Louise Williams, Jakarta – Indonesian intelligence officers opened fire on East Timorese demonstrators during a visit by three European Union ambassadors to the coastal town of Baucau yesterday, as anti-Indonesian street rallies escalated across the contested territory.
Two plain-clothed officers, one armed with a pistol, the other with an automatic weapon, opened fire as a crowd waiting for the European diplomats beat on the windows of the officers' car and began throwing stones. One man was killed and five were injured, Agence France Presse reported. The security men were in a convoy of cars behind a vehicle carrying the diplomats from Britain, Austria and The Netherlands – the latter representing Luxembourg – who are assessing conditions in the former Portuguese colony.
Hundreds had spilled onto the streets to welcome the convoy but were angered when they realised Indonesian intelligence officers were in one of the cars, and began to attacking it. The envoys had already entered the office of the Catholic Bishop of Baucau, Monsignor Basilio Do Nascimento, for talks.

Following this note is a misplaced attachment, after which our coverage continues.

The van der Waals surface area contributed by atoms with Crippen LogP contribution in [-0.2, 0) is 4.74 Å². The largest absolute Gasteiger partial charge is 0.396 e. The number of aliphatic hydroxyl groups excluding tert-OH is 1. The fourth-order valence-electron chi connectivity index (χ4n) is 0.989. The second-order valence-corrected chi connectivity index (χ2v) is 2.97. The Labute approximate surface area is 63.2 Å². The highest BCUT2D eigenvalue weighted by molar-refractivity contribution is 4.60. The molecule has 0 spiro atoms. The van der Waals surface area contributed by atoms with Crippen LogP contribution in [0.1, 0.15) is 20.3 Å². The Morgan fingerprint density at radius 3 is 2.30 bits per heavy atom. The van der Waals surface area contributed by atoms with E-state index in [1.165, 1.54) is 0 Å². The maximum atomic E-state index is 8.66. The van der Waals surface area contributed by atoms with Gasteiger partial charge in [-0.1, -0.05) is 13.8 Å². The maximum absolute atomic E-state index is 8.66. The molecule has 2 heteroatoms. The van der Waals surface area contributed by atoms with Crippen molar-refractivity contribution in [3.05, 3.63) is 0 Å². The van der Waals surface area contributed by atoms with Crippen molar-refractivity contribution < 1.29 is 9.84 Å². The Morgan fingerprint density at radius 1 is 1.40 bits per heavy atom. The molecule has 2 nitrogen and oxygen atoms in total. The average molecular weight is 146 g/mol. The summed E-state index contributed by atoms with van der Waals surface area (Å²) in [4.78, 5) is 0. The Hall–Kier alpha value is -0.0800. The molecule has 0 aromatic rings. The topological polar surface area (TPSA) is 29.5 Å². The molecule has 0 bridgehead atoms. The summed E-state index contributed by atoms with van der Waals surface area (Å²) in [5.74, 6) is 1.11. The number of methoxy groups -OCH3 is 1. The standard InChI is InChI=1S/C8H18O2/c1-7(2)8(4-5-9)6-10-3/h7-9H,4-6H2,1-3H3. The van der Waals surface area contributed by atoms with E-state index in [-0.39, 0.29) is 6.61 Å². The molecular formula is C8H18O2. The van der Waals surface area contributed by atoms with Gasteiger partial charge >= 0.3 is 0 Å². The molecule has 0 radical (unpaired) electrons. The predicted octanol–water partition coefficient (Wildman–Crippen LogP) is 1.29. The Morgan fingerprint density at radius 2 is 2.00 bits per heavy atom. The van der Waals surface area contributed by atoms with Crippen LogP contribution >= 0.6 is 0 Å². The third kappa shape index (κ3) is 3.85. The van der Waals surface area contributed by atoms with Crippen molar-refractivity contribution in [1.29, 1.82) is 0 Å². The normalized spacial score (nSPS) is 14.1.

In the provincial capital, Dili, witnesses said the city was virtually paralysed as a five-kilometre protest march wound through the streets, the biggest of a series of anti-Indonesian rallies timed to coincide with the EU visit. A resident contacted by telephone said: "The town is practically closed. Nearly everyone is on the streets." Several trucks of soldiers were on standby, but no violence was reported.
Tens of thousands had turned out to march yesterday, the resident said, the fourth consecutive day of rallies in the capital despite a warning by the Jakarta-appointed Governor, Mr Abilio Soares, that security forces would get tough on protesters. "We will ask those holding [peaceful] demonstrations to stop. Let us have a dialogue," he said. "If they refuse they will be arrested. But, I will ask the armed forces not to kill them."
In Jakarta, Indonesia's Foreign Minister, Mr Ali Alatas, reaffirmed his Government's rejection of calls for independence, but said Jakarta was willing to negotiate on the conditions of autonomy within Indonesia.
He warned that one of the protesters' key demands, holding a referendum on East Timor's status, would only cause more violence. "A referendum will only cause a split among the East Timorese and a civil war." Over the weekend, rival groups clashed in the town of Manatuto, east of Dili, and one man was killed and two seriously injured when troops opened fire. Mobs also stoned Mr Soares's office.